• Using the Double-Layer Sign to Predict Subclinical Macular Neovascularization

    By Jean Shaw
    Selected By: Andrew P. Schachat, MD

    Journal Highlights

    Ophthalmology Retina, March 2019

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    Can the double-layer sign on optical coherence tomography (OCT) imag­es be used to predict the presence of subclinical macular neovascularization (MNV) in cases of dry age-related macular degeneration (AMD)? Shi et al. found that the sign on OCT B-scans was associated with subclinical type 1 MNV and can be used to identify these lesions with good predictive values.


    AGREEMENT. Graders agreed on the presence of the double-layer sign (yellow arrows) in these two eyes with iAMD and MNV. En face angiographic (A, E) and structural (B, F) images show the CNV pattern. Structural B-scans through the MNV (C, G) are color-coded for flow (red = retinal microvasculature; green = flow under the retinal pigment epithelium [RPE]). The yellow dashed lines represent the slab boundaries from the RPE to Bruch membrane.

    For this prospective observational study, the researchers evaluated 100 eyes from 94 patients. Of these, 64 eyes had intermediate AMD (iAMD) and 36 eyes had late AMD. Thirty-three eyes had subclinical MNV (20 of the 64 eyes with iAMD and 13 of the 36 eyes with late AMD). All eyes were initially scanned with swept-source OCT angiography (SS-OCTA), using a 6 × 6 mm scan pattern centered on the fovea. All eyes included in the study had no evidence of exudation. Eyes with geographic atrophy (GA) that was not fully contained within the scan area were excluded.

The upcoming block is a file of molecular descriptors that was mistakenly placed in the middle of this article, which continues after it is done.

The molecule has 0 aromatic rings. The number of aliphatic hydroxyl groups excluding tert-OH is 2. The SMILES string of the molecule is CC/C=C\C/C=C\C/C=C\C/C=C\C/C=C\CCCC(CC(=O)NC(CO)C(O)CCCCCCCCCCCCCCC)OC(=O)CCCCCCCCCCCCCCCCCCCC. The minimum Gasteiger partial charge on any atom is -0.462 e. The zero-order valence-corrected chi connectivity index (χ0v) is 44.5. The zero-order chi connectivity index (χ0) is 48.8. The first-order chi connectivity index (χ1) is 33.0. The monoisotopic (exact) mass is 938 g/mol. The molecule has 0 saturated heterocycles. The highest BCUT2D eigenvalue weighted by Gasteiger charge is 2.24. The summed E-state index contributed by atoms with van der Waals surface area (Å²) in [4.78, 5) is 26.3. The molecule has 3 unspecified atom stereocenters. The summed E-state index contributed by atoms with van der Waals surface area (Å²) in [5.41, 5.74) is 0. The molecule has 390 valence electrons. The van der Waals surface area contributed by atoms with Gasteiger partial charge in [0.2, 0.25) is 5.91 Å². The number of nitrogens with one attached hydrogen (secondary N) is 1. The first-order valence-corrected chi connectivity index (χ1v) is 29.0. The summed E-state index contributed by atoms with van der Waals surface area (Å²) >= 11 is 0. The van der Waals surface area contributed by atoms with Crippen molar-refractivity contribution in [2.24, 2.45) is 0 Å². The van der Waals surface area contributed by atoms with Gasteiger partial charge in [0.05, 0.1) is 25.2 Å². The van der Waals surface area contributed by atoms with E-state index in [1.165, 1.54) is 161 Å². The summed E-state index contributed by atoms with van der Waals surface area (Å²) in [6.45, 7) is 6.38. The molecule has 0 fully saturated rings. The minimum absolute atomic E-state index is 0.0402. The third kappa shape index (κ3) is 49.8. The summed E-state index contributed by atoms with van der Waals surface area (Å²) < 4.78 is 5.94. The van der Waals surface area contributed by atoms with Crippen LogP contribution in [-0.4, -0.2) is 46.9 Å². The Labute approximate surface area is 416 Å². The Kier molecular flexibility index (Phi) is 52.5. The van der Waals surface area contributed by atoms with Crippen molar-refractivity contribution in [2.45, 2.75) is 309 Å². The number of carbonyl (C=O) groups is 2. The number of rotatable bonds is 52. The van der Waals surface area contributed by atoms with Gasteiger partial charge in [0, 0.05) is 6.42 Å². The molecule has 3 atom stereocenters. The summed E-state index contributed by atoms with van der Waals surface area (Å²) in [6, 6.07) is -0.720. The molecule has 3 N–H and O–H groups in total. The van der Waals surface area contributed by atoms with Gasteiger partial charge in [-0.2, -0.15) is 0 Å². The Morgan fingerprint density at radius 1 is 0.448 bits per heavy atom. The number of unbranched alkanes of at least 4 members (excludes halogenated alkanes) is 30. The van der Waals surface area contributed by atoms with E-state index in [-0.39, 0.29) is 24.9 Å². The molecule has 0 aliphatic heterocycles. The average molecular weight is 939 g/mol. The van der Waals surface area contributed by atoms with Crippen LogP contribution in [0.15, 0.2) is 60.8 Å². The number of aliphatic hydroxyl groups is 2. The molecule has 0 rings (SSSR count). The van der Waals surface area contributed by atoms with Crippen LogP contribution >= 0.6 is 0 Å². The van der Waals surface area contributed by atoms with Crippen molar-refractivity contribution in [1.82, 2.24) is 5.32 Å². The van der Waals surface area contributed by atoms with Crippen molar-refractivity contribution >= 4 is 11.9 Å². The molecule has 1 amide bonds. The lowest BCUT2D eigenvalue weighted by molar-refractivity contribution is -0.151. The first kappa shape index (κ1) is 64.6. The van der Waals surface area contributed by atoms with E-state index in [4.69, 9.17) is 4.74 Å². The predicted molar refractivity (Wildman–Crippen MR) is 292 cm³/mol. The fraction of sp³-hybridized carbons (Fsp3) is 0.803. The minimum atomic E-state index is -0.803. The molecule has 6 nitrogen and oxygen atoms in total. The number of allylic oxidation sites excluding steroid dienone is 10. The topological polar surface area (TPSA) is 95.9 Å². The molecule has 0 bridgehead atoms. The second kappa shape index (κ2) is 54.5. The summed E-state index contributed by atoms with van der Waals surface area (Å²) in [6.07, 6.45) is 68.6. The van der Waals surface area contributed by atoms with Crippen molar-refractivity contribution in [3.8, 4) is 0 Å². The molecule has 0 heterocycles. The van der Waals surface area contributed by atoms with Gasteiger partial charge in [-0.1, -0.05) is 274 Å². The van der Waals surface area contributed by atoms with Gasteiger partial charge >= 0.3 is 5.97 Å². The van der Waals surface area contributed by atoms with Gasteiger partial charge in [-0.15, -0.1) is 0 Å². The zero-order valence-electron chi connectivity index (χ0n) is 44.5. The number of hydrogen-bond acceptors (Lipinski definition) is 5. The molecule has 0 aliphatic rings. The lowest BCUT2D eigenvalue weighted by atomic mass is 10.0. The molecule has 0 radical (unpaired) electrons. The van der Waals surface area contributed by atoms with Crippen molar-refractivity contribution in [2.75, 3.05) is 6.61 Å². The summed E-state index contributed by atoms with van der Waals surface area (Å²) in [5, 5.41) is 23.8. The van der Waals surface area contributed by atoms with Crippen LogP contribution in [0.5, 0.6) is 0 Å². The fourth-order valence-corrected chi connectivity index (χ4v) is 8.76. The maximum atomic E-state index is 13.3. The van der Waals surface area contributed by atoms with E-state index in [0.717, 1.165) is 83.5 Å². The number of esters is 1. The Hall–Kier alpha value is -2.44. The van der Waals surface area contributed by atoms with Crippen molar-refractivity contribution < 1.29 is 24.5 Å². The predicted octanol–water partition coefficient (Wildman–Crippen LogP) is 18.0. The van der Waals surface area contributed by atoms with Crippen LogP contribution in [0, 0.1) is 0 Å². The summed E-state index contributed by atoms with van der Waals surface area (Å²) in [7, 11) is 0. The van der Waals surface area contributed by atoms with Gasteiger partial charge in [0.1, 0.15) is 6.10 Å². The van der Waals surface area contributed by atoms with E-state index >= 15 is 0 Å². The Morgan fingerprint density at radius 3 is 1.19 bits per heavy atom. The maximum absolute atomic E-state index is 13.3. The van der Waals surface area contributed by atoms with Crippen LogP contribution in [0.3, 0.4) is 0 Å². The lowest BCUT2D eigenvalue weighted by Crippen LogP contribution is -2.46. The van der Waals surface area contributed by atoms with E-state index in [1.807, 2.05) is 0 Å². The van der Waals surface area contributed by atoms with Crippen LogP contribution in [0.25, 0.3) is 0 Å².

Two groups of graders—including junior graders who had no prior knowledge of the cases—evaluated the B-scans for the presence of the double-layer sign. The senior and junior graders agreed on the presence of a double-layer sign in 24 of the 33 eyes with subclinical MNV and on the absence of the sign in 52 of the 67 eyes without subclinical MNV. For junior graders, the sensitivity, specificity, positive pre­dictive value, and negative predictive value were 73%, 84%, 69%, and 86%, respectively; and for the senior grader, 88%, 87%, 76%, and 94%, respectively. The two gradings also showed that the double-layer sign was a better predictor of subclinical MNV in eyes with drusen than in eyes with GA.

    The authors note that the develop­ment of a machine-learning algorithm to identify subclinical MNV based on structural OCT is under way. This would be of particular benefit to clini­cal practices that do not have SS-OCTA capabilities.

    The original article can be found here.